This is the number of blocks collected by Robert Williams III. second.

The last time the Warriors played for the Celtics, Williams fired four. He plays on a surgically repaired left knee, which caused him to miss seven games in the playoffs. Doesn’t seem to cause him any harm in Game 1.

“That’s his skill in the league,” Curry said of Williams. “He’s an amazing edge guard. Especially when he’s off the ball, he can roam a little bit. He comes out of nowhere, he can intercept shots to the edge. He also feels like he’s in space too, because I think he saved one of my three at some point.

“You kind of underestimated his height.”

The Warriors were outclassed in the paint 34-26. Each team finished by six blocks, although it was obvious the difference Williams made.

Williams is listed at a height of 6 feet 8 but has a wingspan of 7 feet 6 feet. It can move forward, backward and side to side. Obviously, if he stays on the field the rest of the way, he holds a major key to the Celtics’ success.

For Carrie, that’s part of the fun in a series of seven games.

“That’s the beauty of this series, and I look forward to playing a team like this and a guy like that,” Curry continued. “The adjustments are how it felt there, the look it was in, we ran into a little bit of trouble there and did the adjustments for the next match… It’s a different experience.

“We’ll be ready on Sunday.”


That’s how many points the Celtics have scored from Warriors transformations. The Warriors only converted the ball once more than the Celtics, 14 to 13, although it’s clear how much they cost.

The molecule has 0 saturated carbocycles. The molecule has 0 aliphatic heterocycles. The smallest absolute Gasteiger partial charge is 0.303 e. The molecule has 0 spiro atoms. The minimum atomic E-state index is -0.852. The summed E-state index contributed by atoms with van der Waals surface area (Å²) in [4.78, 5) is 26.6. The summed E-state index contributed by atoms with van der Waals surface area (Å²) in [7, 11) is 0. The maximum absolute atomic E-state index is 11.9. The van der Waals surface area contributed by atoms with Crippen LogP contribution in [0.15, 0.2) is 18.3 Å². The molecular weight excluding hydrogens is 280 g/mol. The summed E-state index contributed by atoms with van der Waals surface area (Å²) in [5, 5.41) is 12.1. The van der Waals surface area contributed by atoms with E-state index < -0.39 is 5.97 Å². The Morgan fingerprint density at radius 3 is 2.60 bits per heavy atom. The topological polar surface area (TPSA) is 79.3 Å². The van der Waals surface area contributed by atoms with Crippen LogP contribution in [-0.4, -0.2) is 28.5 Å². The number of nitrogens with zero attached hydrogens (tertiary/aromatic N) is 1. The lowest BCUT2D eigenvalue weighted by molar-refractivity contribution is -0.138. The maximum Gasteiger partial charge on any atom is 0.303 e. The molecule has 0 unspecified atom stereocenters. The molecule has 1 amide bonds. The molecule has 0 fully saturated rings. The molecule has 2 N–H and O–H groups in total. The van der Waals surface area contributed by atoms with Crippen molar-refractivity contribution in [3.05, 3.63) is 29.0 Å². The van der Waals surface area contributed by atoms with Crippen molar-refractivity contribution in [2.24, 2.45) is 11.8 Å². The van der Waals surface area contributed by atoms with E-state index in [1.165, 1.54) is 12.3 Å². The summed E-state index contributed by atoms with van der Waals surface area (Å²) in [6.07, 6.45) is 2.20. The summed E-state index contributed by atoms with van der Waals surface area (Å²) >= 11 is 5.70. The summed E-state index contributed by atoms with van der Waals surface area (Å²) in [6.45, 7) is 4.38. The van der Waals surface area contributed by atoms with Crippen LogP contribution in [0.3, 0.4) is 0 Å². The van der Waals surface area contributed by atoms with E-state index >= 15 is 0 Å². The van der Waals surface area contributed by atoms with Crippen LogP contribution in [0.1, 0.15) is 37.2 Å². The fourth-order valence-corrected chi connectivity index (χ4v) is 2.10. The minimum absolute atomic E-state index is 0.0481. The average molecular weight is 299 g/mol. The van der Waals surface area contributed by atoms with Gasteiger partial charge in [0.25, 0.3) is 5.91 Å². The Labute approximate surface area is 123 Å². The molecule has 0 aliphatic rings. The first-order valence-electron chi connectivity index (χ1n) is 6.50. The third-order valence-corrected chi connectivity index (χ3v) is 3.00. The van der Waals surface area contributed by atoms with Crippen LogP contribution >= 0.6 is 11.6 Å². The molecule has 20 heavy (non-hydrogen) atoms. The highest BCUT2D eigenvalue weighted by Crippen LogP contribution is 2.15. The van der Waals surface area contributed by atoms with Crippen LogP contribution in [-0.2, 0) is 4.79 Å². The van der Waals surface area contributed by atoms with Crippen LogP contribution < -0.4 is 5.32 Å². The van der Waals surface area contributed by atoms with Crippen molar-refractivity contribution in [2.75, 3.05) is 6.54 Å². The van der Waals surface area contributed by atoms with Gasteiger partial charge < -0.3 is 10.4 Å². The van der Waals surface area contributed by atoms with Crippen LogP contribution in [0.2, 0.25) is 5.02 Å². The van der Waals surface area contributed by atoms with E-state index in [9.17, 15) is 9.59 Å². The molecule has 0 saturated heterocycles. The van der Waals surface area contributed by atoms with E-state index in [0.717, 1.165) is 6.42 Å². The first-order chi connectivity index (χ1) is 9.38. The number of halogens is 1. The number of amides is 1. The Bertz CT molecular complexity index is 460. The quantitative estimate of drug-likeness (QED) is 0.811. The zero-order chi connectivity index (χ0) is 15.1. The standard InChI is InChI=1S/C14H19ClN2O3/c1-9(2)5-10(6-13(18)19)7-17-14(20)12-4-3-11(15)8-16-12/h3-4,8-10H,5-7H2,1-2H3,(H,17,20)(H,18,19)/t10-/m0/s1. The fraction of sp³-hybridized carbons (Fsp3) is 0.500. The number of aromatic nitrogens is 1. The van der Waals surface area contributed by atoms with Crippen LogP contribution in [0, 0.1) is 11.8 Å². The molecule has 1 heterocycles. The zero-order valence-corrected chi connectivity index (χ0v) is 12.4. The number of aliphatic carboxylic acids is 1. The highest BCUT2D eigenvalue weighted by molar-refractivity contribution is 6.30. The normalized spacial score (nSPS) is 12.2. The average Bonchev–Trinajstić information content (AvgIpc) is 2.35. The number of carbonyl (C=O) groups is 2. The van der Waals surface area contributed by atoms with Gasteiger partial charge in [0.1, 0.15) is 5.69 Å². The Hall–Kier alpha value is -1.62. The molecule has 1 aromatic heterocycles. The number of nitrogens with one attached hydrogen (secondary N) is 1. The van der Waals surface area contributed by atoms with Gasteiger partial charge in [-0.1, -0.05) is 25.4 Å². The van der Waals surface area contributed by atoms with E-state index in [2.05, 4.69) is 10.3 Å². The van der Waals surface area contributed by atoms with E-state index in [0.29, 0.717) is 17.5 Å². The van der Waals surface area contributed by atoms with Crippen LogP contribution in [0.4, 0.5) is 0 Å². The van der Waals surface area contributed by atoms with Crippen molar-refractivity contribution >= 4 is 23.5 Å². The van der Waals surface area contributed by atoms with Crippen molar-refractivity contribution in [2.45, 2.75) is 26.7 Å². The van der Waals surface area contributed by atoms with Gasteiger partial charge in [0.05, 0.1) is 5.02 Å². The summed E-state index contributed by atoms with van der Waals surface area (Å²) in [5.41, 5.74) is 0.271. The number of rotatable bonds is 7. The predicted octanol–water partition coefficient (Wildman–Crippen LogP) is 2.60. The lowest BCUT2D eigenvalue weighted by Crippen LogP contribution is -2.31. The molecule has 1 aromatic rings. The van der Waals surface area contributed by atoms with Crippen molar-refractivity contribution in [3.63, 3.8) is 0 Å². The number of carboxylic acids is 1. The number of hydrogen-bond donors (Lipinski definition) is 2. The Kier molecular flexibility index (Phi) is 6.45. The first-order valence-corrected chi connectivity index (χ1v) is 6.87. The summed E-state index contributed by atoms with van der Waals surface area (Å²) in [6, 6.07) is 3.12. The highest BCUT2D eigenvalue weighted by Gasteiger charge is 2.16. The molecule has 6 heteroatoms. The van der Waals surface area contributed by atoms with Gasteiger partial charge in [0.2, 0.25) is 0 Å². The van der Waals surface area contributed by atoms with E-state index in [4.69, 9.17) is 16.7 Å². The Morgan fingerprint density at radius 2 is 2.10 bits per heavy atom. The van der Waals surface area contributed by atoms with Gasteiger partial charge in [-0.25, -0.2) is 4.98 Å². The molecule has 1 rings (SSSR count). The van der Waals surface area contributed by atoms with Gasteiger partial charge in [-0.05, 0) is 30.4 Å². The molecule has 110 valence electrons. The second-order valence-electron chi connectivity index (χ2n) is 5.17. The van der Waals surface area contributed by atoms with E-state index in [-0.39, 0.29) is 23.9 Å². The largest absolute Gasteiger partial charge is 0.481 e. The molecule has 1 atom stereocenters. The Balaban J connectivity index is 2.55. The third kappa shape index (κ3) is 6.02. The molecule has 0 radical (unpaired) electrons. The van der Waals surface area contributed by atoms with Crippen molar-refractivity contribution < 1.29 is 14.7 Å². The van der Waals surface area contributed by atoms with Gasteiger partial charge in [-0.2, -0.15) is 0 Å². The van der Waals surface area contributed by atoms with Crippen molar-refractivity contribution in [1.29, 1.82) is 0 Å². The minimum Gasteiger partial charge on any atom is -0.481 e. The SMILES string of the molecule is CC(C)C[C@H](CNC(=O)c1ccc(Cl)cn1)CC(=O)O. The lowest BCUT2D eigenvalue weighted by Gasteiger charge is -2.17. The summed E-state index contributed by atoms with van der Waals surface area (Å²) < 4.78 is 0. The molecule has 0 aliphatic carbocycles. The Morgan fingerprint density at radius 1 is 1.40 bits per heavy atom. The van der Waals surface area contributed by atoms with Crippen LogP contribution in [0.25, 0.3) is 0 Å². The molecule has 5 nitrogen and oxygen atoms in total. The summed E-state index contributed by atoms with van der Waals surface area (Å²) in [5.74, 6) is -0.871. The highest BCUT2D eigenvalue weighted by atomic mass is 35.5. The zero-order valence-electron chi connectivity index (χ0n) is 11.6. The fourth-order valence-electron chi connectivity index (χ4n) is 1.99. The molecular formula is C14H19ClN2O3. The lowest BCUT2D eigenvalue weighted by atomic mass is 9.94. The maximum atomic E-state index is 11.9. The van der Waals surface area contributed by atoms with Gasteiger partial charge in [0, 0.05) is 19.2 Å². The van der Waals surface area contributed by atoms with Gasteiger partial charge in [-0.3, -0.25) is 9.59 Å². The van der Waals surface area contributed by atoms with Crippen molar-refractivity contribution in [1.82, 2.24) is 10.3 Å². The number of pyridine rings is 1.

Unsurprisingly, the fourth quarter was where the Warriors hit the most. They gave the ball away four times in the fourth quarter. Those four spins turned into Boston’s 10 points — two throws and two threes.

The margin of error in the finals is very small. Scratch that, there is no margin for error. At least so said Green, the three-time champion who flipped the ball three times, after losing.

“I don’t think in any NBA Finals you would have a margin of error,” he said. “That’s what this team should understand. When you get to this – when you get to this point in the season, this level, there’s no margin for error. They are two great teams, and the team that makes fewer mistakes is on their way to winning the game, and they did.”

“Yeah, I mean, they got 21 out of our 14 turnover. We had 10 out of 13. So yeah, there’s no margin for error for either team.”

So easy. The Warriors have struggled at center ball all season. It’s an area to fix in Game 2.


That’s the number of points the Celtics beat the Warriors for fourth, equaling the record for the largest points difference in any quarter in a Finals game. Reminder: This came after the Warriors scored 38 points in the third quarter versus 24 in the Celtics.

Boston responded by placing 40 points in the fourth quarter. Warriors scored only 16.

“I thought we had a couple of sales, a couple of offensively bad properties, and they just swooped in,” Kerr said. “They took advantage of every opportunity and moved the ball.”

It really starts with the transformations mentioned earlier, and the Celtics’ ability to move the ball, rather than stagnating Warriors. The Celtics had 12 assists in the fourth quarter, and the Warriors only had five. Tatum, better known as a top scorer, had four on his own and totaled 13 on the night.

The Celtics also had 11 rebounds for five Warriors, and Horford’s trio, White and Smart made six of 15 three-pointers. Jaylen Brown also added two innings and scored 10 points in the quarter.

Everything worked fine for the Celtics. The opposite was true for warriors.

Related: The collapse in the fourth quarter of Game 1 is a bad omen for Dubs

“My gut reaction, what I just watched, they came and played hell in the fourth quarter, you have to take credit for them,” Kerr said. “It’s pretty much that simple.”

Would it be that simple going forward? Kerr and the rest of the warriors hope so best.

The Milwaukee Bucks went into a 0-2 hole to open the Finals last season before returning and crushing the Phoenix Suns. Warriors do not want to test fate for two consecutive years.